Stories of Hope
Survivor Emphasizes Human Side of Clinical Trials
Article date: September 30, 2001
Participating in a clinical trial is what I can do to pay back a debt to those who have gone before me.
Patient Tapped For Feedback About Studies
Since she was first diagnosed with breast cancer in 1995, Carol Udycz, RN, enrolled in a total of three clinical trials over the next five years because she believed they could help her, and because she believed in the greater good. She ended up having more of an impact than she ever had expected.
“Participating in a clinical trial is what I can do to pay back a debt to those who have gone before me,” she writes in an article adapted from a talk she gave to the institutional review board that oversees all clinical trials at the Cleveland Clinic. The article is published in the July 3 issue of the Annals of Internal Medicine, (Vol. 135, No. 1: 58-59).
But Udycz went beyond the typical patient contribution of participation in an experiment. She was tapped by Clinic decision-makers to give a patient’s perspective on clinical trials as part of an overall examination of the research practices at the center.
Patient’s Viewpoint Leads to Reflection
Her comments led to policy discussions afterward on the inherent conflict of interest when the leader of a clinical trial is also the patient’s treating physician, and therefore the patient’s advocate, says Michael S. Lauer, MD, vice chairman of the institutional review board at the Cleveland Clinic.
“She gave us this talk, and it was extremely moving,” says Lauer, a cardiologist and epidemiologist. “And then she asked if there were any questions. I raised my hand and said, ‘Would you consider publishing this?’” Lauer offered to take her notes, edit them and submit them to the Annals.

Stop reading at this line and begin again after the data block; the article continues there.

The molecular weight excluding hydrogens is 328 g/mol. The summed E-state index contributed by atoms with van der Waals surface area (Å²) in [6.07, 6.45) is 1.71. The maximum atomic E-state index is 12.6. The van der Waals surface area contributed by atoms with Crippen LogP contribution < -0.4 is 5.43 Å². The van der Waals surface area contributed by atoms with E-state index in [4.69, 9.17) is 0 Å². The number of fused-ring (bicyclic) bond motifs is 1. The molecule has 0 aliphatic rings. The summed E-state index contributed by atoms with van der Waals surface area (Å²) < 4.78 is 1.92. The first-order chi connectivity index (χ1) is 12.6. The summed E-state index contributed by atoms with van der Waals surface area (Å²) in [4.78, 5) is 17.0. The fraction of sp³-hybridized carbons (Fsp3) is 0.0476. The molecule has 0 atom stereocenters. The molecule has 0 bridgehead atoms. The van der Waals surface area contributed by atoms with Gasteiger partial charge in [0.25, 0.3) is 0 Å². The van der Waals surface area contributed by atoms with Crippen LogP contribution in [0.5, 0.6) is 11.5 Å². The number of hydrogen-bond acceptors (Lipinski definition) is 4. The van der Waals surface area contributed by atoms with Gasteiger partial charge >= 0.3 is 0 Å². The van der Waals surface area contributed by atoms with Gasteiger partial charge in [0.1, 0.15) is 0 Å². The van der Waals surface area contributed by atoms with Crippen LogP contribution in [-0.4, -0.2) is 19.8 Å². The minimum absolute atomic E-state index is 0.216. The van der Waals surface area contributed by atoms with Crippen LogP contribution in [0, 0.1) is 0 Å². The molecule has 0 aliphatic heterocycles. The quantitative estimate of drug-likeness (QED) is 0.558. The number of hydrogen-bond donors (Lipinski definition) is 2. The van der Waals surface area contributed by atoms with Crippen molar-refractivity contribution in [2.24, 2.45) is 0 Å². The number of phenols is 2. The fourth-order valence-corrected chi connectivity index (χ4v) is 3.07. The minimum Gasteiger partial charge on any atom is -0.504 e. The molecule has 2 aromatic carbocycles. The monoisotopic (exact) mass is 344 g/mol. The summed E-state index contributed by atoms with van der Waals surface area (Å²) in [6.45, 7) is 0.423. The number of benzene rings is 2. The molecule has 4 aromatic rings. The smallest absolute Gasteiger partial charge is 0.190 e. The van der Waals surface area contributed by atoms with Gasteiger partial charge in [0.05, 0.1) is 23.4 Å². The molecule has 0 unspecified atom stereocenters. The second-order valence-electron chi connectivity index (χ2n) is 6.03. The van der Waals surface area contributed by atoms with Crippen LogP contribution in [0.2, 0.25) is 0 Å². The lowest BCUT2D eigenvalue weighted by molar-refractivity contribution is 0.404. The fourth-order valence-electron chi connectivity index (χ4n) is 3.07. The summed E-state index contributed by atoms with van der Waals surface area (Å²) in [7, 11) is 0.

“I wanted them to understand that as a patient, I’m always looking for a better state of health,” Udycz, 51, tells ACS News Today. She works for the very institution where she was treated, although not in the same department. She is the informatics specialist for Cleveland Clinic home care. She is married and has two grown children.
With her doctors, she says, “I need them to listen to me. I need it to be a team approach. I wanted their trust. The patient-physician relationship is based on [mutual] trust.”
Udycz says that inherent conflict never worked against her.
“You lead a clinical trial to improve patients’ health,” explains Udycz. She relied on her physicians for the information they could give her, but she also did a lot of her own research and took responsibility for asking questions and getting answers.
Physicians at all major cancer centers take on that dual role of researcher and advocate for their patients, says Terri Ades, RN, MS, AOCN, director of quality of life and health promotion strategy for the American Cancer Society (ACS). She says Udycz’s article probably reflects the experience of most patients who participate in clinical trials.
Researchers Get to Know the Patient First
“I have worked with oncology clinical researchers who got to know their patients first, and after they were familiar with a patient’s case they made a recommendation on whether a clinical study was appropriate,” Ades says.
“Make sure you make each patient your most important patient for that moment,” Udycz writes. “Make me feel special. I am not a ‘subject.’” The physicians and nurses need to arm participants with information so they can justify their decisions when queried by family members and close friends, she emphasizes.
Hope Is Key
Ades notes Udycz’s advice to professionals about alternative treatments that patients may hear about. “No matter how ridiculous these ‘treatments’ seem to you, they may offer hope to patients who have run out of options,” Udycz writes.
“The message here is that patients do need hope, and if the physician can’t offer hope, they turn to the alternative treatments that offer hope,” Ades says. “It’s possible we may lose patients because we’re not offering hope. Hope doesn’t have to be a promise. It can be a possibility.”
Carol Udycz also serves as a spokesperson for the “Look Good…Feel Better” public service program for female cancer patients. For more information, contact the toll-free number at 1-800-395-LOOK, your local ACS office, or see the Look Good...Feel Better website.